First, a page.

The Acura MDX has long been one of our favorite three-row premium SUVs. It offers a composed, comfortable ride, good-quality cabin furnishings and has a strong reliability and quality track record. For a luxury crossover, it’s also pretty smartly priced compared to rivals like the Audi Q7, BMW X5 and Lexus RX-L, with generous standard equipment levels.
The MDX’s brand may dnot have the same cachet as some of its rivals, but it’s not just a good value, it’s a good steer, too. There’s plenty of power from the gas-powered 3.5-liter V6, and the available Super Handling All-Wheel Drive isn’t too shabby, either. There’s even a Sport Hybrid model that boosts performance and efficiency using a 3.0-liter V6 and a three-motor hybrid setup matched with a dual-clutch gearbox. Pricing starts at $44,200 for a front-drive base model, with the AWD Sport Hybrid coming in at $52,100, including a robust tech package that normally costs $4,400. (All models are subject to a $995 destination charge).
The NSX might be the head-turner in Acura's vehicle lineup, but the RDX and MDX crossovers are its true dynamic duo, accounting for more than 70% of the brand's sales. That means it's an important event whenever one of these sales stars gets a makeover. Following the RDX's freshening a few years ago, it's now the MDX's turn, and with upticks in styling, comfort, technology and performance, there's a lot to like about this updated SUV.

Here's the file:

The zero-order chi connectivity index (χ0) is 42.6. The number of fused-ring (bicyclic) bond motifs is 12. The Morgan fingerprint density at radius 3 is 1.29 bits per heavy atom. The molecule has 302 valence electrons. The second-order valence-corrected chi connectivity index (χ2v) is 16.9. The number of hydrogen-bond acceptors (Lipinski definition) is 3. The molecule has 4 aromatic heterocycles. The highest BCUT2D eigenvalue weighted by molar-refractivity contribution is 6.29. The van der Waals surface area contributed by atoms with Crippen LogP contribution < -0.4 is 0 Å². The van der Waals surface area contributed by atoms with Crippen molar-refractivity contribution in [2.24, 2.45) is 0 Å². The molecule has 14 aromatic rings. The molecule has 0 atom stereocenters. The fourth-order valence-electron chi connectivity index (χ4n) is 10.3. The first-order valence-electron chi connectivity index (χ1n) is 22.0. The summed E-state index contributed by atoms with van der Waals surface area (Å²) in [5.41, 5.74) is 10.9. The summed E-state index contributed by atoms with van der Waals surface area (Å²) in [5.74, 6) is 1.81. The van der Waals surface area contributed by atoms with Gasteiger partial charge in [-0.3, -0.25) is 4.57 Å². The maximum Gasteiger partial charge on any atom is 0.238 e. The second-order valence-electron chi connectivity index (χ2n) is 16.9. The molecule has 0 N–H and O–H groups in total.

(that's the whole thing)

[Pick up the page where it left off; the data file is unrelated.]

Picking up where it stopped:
Compared to the TLX sedan, the MDX wears styling cues from Acura's Precision Concept, and has a wider stance, more upright nose, slim headlights, longer hood, sharper body creases and broader shoulders. The A-Spec model pictured here features a little more attitude with gloss black accents, dark light housings and gray wheels. All told, it looks pretty darn good for a three-row SUV., the new fourth-generation model is a bit more aggressive-looking on the outside. Like the new
Great as the exterior is, it's inside the MDX where the biggest changes are found. The dash layout is lower and sleeker than before, providing excellent visibility out the front. The SUV's controls are intuitive with a gaggle of clearly marked buttons occupying the center stack. Yes, some people will possibly find this too busy, but I prefer a bunch of buttons over having too many controls integrated into a touchscreen.
Acura's reborn Type S line starts with the 355-horsepower TLX.
After testing Acura's 355-horsepower TLX on road and track, it's clear the reborn Type S line is off to a great start.
After thousands of miles behind the wheel, it's clear our TLX prioritizes luxury over sport -- and that's totally fine.
The three-row luxury SUV gets top marks for its tech and crashworthiness.
The new Type S models hope to recapture the magic of cars like the RSX and TL, so I headed to some of my favorite canyon roads to revisit Acura's greatest hits.
Our TLX's True Touchpad interface is tricky to learn but easy to master. Mostly.
The low-pressure pump on affected vehicles can fail and cause stalling.
The sedan launches with prices starting in the low $50,000 range.